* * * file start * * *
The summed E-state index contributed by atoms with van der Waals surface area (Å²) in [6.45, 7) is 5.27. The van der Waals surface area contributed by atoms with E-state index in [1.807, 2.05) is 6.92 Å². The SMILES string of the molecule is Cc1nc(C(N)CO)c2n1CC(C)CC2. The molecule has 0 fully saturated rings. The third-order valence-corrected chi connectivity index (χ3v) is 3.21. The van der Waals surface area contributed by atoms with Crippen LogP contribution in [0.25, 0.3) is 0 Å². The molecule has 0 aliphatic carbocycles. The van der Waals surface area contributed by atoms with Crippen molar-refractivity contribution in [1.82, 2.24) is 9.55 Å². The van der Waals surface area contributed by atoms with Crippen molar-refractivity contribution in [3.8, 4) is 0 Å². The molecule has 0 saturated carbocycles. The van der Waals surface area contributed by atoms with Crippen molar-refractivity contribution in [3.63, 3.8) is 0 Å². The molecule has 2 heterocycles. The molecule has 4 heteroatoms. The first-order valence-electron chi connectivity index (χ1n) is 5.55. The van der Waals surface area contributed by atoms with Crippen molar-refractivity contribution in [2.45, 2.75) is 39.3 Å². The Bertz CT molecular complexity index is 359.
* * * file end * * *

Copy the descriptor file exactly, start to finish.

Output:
The summed E-state index contributed by atoms with van der Waals surface area (Å²) in [6.45, 7) is 5.27. The van der Waals surface area contributed by atoms with E-state index in [1.807, 2.05) is 6.92 Å². The SMILES string of the molecule is Cc1nc(C(N)CO)c2n1CC(C)CC2. The molecule has 0 fully saturated rings. The third-order valence-corrected chi connectivity index (χ3v) is 3.21. The van der Waals surface area contributed by atoms with Crippen LogP contribution in [0.25, 0.3) is 0 Å². The molecule has 0 aliphatic carbocycles. The van der Waals surface area contributed by atoms with Crippen molar-refractivity contribution in [1.82, 2.24) is 9.55 Å². The van der Waals surface area contributed by atoms with Crippen molar-refractivity contribution in [3.8, 4) is 0 Å². The molecule has 0 saturated carbocycles. The van der Waals surface area contributed by atoms with Crippen molar-refractivity contribution in [3.63, 3.8) is 0 Å². The molecule has 2 heterocycles. The molecule has 4 heteroatoms. The first-order valence-electron chi connectivity index (χ1n) is 5.55. The van der Waals surface area contributed by atoms with Crippen molar-refractivity contribution in [2.45, 2.75) is 39.3 Å². The Bertz CT molecular complexity index is 359.